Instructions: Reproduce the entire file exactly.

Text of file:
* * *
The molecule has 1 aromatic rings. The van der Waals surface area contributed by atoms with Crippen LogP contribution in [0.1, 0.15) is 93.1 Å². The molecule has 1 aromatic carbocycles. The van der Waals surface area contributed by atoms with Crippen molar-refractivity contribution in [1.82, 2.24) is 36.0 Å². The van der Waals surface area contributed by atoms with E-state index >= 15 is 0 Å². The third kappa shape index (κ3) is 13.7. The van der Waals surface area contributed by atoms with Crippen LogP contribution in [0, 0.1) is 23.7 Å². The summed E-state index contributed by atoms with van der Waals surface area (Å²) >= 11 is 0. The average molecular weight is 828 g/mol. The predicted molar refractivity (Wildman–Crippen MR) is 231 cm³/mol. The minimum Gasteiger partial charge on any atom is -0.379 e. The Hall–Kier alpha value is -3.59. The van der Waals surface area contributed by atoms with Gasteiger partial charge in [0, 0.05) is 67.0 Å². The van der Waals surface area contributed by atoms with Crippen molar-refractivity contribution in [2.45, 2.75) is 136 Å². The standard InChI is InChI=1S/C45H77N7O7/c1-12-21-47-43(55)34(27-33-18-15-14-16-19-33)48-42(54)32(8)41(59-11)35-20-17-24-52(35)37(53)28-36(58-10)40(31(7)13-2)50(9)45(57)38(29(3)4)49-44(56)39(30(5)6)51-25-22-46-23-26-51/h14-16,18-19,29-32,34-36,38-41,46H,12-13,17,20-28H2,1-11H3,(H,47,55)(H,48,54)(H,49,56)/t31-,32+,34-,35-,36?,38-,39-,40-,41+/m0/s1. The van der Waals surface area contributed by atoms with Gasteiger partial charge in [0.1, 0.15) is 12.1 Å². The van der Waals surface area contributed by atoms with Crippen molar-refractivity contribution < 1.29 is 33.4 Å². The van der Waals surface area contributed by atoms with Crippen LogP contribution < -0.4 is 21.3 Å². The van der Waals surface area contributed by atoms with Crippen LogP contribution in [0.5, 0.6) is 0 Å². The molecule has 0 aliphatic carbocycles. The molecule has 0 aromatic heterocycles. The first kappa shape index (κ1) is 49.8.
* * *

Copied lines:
The molecule has 1 aromatic rings. The van der Waals surface area contributed by atoms with Crippen LogP contribution in [0.1, 0.15) is 93.1 Å². The molecule has 1 aromatic carbocycles. The van der Waals surface area contributed by atoms with Crippen molar-refractivity contribution in [1.82, 2.24) is 36.0 Å². The van der Waals surface area contributed by atoms with E-state index >= 15 is 0 Å². The third kappa shape index (κ3) is 13.7. The van der Waals surface area contributed by atoms with Crippen LogP contribution in [0, 0.1) is 23.7 Å². The summed E-state index contributed by atoms with van der Waals surface area (Å²) >= 11 is 0. The average molecular weight is 828 g/mol. The predicted molar refractivity (Wildman–Crippen MR) is 231 cm³/mol. The minimum Gasteiger partial charge on any atom is -0.379 e. The Hall–Kier alpha value is -3.59. The van der Waals surface area contributed by atoms with Gasteiger partial charge in [0, 0.05) is 67.0 Å². The van der Waals surface area contributed by atoms with Crippen molar-refractivity contribution in [2.45, 2.75) is 136 Å². The standard InChI is InChI=1S/C45H77N7O7/c1-12-21-47-43(55)34(27-33-18-15-14-16-19-33)48-42(54)32(8)41(59-11)35-20-17-24-52(35)37(53)28-36(58-10)40(31(7)13-2)50(9)45(57)38(29(3)4)49-44(56)39(30(5)6)51-25-22-46-23-26-51/h14-16,18-19,29-32,34-36,38-41,46H,12-13,17,20-28H2,1-11H3,(H,47,55)(H,48,54)(H,49,56)/t31-,32+,34-,35-,36?,38-,39-,40-,41+/m0/s1. The van der Waals surface area contributed by atoms with Gasteiger partial charge in [0.1, 0.15) is 12.1 Å². The van der Waals surface area contributed by atoms with Crippen molar-refractivity contribution < 1.29 is 33.4 Å². The van der Waals surface area contributed by atoms with Crippen LogP contribution < -0.4 is 21.3 Å². The van der Waals surface area contributed by atoms with Crippen LogP contribution in [0.5, 0.6) is 0 Å². The molecule has 0 aliphatic carbocycles. The molecule has 0 aromatic heterocycles. The first kappa shape index (κ1) is 49.8.